Private entities generally have the right to freely establish, acquire, and dispose of business enterprises. There are a few exceptions in the treatment of domestic and foreign private entities. Government approval is required for foreign investments over NZD 100 million and investments in commercial fishing and certain land (as outlined in the “Openness to Foreign Investment” section above.) In general, there has been no restriction on foreign purchasers in the privatization of assets, except for the ceilings on foreign ownership stakes in Air New Zealand and the Telecom Corporation of New Zealand. To preserve landing rights, no more than 49 percent of Air New Zealand, the national flagship carrier, can be owned by foreigners. A single foreign investor can hold a maximum of 49.9 percent of the total voting shares of Telecom New Zealand. In addition, under the Fisheries Act 1983, foreigners can only lease New Zealand fishing rights.
New Zealand recognizes and enforces secured interest in property, both movable and real. Most privately owned land in New Zealand is regulated by the Land Transfer Act 1952 (as amended) and the Land Transfer Regulations 2002. These provisions set forth the issuance of land titles, the registration of interest in land against land titles, guarantee of title by the State. The Register-General of Land develops standards and sets an assurance program for the land rights registration system. New Zealand’s legal system protects and facilitates acquisition and disposition of all property rights.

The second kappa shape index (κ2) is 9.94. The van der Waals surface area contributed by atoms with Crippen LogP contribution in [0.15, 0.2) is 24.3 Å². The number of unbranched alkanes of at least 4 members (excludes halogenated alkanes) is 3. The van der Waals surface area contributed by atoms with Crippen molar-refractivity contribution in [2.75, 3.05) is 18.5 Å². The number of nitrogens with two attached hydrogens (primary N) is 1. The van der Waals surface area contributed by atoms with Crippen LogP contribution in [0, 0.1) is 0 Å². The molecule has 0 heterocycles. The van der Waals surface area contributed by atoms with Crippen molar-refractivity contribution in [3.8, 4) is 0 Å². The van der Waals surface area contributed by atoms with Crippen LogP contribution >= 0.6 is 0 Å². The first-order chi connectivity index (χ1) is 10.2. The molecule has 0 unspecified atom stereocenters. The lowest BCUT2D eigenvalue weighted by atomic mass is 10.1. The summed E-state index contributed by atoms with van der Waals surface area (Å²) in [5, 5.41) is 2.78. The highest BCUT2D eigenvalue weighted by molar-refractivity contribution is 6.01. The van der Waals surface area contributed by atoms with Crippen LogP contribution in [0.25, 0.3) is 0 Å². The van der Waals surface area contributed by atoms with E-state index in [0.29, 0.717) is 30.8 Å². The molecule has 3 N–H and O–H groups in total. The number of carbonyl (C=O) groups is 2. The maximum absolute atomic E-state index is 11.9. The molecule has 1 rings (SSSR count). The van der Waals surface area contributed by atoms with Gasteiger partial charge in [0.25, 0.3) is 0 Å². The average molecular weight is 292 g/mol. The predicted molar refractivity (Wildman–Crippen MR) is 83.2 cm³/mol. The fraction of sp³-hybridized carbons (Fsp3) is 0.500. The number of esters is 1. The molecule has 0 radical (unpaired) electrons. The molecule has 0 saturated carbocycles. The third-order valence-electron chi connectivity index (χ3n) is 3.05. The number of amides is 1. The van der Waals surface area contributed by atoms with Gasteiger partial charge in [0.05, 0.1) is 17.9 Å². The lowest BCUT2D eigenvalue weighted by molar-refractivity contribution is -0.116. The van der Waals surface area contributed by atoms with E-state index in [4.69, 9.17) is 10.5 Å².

Regarding intellectual property rights (IPR) protection, New Zealand generally has a strong record and is an active participant in international efforts to strengthen IPR enforcement globally. It is a party to nine World Intellectual Property Organization (WIPO) treaties and actively participates in the Trade Related Aspects of Intellectual Property Rights (TRIPS) Council. However, New Zealand is not party to the WIPO internet treaties (the WIPO Copyright Treaty and the WIPO Performances and Phonograms Treaty). New Zealand implemented the Madrid Treaty in December 2012, allowing New Zealand companies to file international trade marks through the Intellectual Property Office of New Zealand (IPONZ). IPONZ also overhauled their systems to allow for online application and management, to cut down administration and compliance burdens. New Zealand is a party to the multi-lateral Anti-Counterfeiting Trade Agreement (ACTA), which is aimed at establishing a comprehensive international framework that will assist Parties to the agreement in their efforts to effectively combat the infringement of intellectual property rights, in particular the proliferation of counterfeiting and piracy.